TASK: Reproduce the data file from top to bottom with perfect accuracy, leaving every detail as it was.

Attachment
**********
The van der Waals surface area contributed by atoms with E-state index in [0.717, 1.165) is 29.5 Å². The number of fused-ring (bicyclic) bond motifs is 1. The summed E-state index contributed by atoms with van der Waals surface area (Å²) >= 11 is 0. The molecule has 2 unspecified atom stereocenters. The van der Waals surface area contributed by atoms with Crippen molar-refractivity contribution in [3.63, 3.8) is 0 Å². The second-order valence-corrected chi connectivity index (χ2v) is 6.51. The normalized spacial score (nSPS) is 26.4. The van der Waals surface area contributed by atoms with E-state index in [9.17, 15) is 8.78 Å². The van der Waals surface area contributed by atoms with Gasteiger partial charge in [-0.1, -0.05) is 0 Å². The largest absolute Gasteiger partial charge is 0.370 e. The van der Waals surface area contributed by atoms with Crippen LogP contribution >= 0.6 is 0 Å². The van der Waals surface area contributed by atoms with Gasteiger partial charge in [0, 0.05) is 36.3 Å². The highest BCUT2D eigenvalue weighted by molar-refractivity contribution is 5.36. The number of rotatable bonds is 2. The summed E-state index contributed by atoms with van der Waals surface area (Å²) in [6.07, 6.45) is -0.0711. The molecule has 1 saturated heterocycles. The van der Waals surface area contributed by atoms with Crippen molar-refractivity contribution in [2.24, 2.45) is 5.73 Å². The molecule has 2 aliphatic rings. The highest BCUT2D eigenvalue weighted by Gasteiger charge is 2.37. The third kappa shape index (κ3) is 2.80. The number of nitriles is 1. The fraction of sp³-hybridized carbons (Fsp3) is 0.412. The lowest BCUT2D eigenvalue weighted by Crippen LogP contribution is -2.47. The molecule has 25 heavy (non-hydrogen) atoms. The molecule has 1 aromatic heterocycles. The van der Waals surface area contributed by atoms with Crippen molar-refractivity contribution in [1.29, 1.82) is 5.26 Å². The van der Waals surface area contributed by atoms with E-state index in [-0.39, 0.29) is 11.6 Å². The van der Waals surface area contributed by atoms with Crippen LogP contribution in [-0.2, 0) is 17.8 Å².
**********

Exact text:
The van der Waals surface area contributed by atoms with E-state index in [0.717, 1.165) is 29.5 Å². The number of fused-ring (bicyclic) bond motifs is 1. The summed E-state index contributed by atoms with van der Waals surface area (Å²) >= 11 is 0. The molecule has 2 unspecified atom stereocenters. The van der Waals surface area contributed by atoms with Crippen molar-refractivity contribution in [3.63, 3.8) is 0 Å². The second-order valence-corrected chi connectivity index (χ2v) is 6.51. The normalized spacial score (nSPS) is 26.4. The van der Waals surface area contributed by atoms with E-state index in [9.17, 15) is 8.78 Å². The van der Waals surface area contributed by atoms with Gasteiger partial charge in [-0.1, -0.05) is 0 Å². The largest absolute Gasteiger partial charge is 0.370 e. The van der Waals surface area contributed by atoms with Crippen LogP contribution >= 0.6 is 0 Å². The van der Waals surface area contributed by atoms with Gasteiger partial charge in [0, 0.05) is 36.3 Å². The highest BCUT2D eigenvalue weighted by molar-refractivity contribution is 5.36. The number of rotatable bonds is 2. The summed E-state index contributed by atoms with van der Waals surface area (Å²) in [6.07, 6.45) is -0.0711. The molecule has 1 saturated heterocycles. The van der Waals surface area contributed by atoms with Crippen molar-refractivity contribution in [2.24, 2.45) is 5.73 Å². The molecule has 2 aliphatic rings. The highest BCUT2D eigenvalue weighted by Gasteiger charge is 2.37. The third kappa shape index (κ3) is 2.80. The number of nitriles is 1. The fraction of sp³-hybridized carbons (Fsp3) is 0.412. The lowest BCUT2D eigenvalue weighted by Crippen LogP contribution is -2.47. The molecule has 25 heavy (non-hydrogen) atoms. The molecule has 1 aromatic heterocycles. The van der Waals surface area contributed by atoms with Crippen molar-refractivity contribution in [1.29, 1.82) is 5.26 Å². The van der Waals surface area contributed by atoms with E-state index in [-0.39, 0.29) is 11.6 Å². The van der Waals surface area contributed by atoms with Crippen LogP contribution in [-0.2, 0) is 17.8 Å².